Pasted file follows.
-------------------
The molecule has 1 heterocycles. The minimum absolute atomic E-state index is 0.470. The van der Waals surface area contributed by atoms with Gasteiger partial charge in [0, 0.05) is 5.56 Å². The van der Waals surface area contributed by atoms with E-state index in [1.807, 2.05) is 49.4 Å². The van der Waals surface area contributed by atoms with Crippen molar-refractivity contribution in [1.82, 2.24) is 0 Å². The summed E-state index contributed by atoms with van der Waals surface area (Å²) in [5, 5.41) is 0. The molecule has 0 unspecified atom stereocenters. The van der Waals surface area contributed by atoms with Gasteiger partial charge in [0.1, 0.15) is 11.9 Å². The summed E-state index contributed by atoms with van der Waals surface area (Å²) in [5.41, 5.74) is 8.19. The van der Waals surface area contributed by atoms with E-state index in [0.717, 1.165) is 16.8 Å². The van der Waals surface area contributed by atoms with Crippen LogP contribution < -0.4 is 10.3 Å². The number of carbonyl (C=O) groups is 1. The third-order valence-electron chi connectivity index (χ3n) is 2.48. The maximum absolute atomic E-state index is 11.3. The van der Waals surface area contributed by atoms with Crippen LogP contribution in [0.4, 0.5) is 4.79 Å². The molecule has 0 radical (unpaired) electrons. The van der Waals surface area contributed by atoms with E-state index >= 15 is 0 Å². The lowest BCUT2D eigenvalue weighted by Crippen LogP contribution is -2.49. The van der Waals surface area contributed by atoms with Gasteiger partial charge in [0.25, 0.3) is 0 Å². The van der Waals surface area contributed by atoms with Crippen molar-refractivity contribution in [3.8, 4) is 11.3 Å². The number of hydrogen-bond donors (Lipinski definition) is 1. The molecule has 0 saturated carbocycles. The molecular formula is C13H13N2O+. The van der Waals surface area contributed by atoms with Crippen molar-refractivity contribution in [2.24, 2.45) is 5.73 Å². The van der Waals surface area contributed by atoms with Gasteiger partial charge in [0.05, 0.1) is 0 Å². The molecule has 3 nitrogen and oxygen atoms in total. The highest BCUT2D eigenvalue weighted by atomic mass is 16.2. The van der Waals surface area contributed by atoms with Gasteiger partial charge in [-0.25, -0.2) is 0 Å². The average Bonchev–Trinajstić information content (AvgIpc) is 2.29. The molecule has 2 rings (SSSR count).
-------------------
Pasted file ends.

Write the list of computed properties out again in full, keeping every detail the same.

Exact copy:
The molecule has 1 heterocycles. The minimum absolute atomic E-state index is 0.470. The van der Waals surface area contributed by atoms with Gasteiger partial charge in [0, 0.05) is 5.56 Å². The van der Waals surface area contributed by atoms with E-state index in [1.807, 2.05) is 49.4 Å². The van der Waals surface area contributed by atoms with Crippen molar-refractivity contribution in [1.82, 2.24) is 0 Å². The summed E-state index contributed by atoms with van der Waals surface area (Å²) in [5, 5.41) is 0. The molecule has 0 unspecified atom stereocenters. The van der Waals surface area contributed by atoms with Gasteiger partial charge in [0.1, 0.15) is 11.9 Å². The summed E-state index contributed by atoms with van der Waals surface area (Å²) in [5.41, 5.74) is 8.19. The van der Waals surface area contributed by atoms with E-state index in [0.717, 1.165) is 16.8 Å². The van der Waals surface area contributed by atoms with Crippen LogP contribution < -0.4 is 10.3 Å². The number of carbonyl (C=O) groups is 1. The third-order valence-electron chi connectivity index (χ3n) is 2.48. The maximum absolute atomic E-state index is 11.3. The van der Waals surface area contributed by atoms with Crippen LogP contribution in [0.4, 0.5) is 4.79 Å². The molecule has 0 radical (unpaired) electrons. The van der Waals surface area contributed by atoms with E-state index >= 15 is 0 Å². The lowest BCUT2D eigenvalue weighted by Crippen LogP contribution is -2.49. The van der Waals surface area contributed by atoms with Gasteiger partial charge in [0.25, 0.3) is 0 Å². The van der Waals surface area contributed by atoms with Crippen molar-refractivity contribution in [3.8, 4) is 11.3 Å². The number of hydrogen-bond donors (Lipinski definition) is 1. The molecule has 0 saturated carbocycles. The molecular formula is C13H13N2O+. The van der Waals surface area contributed by atoms with Crippen molar-refractivity contribution in [2.24, 2.45) is 5.73 Å². The van der Waals surface area contributed by atoms with Gasteiger partial charge in [0.05, 0.1) is 0 Å². The molecule has 3 nitrogen and oxygen atoms in total. The highest BCUT2D eigenvalue weighted by atomic mass is 16.2. The van der Waals surface area contributed by atoms with Gasteiger partial charge in [-0.25, -0.2) is 0 Å². The average Bonchev–Trinajstić information content (AvgIpc) is 2.29. The molecule has 2 rings (SSSR count).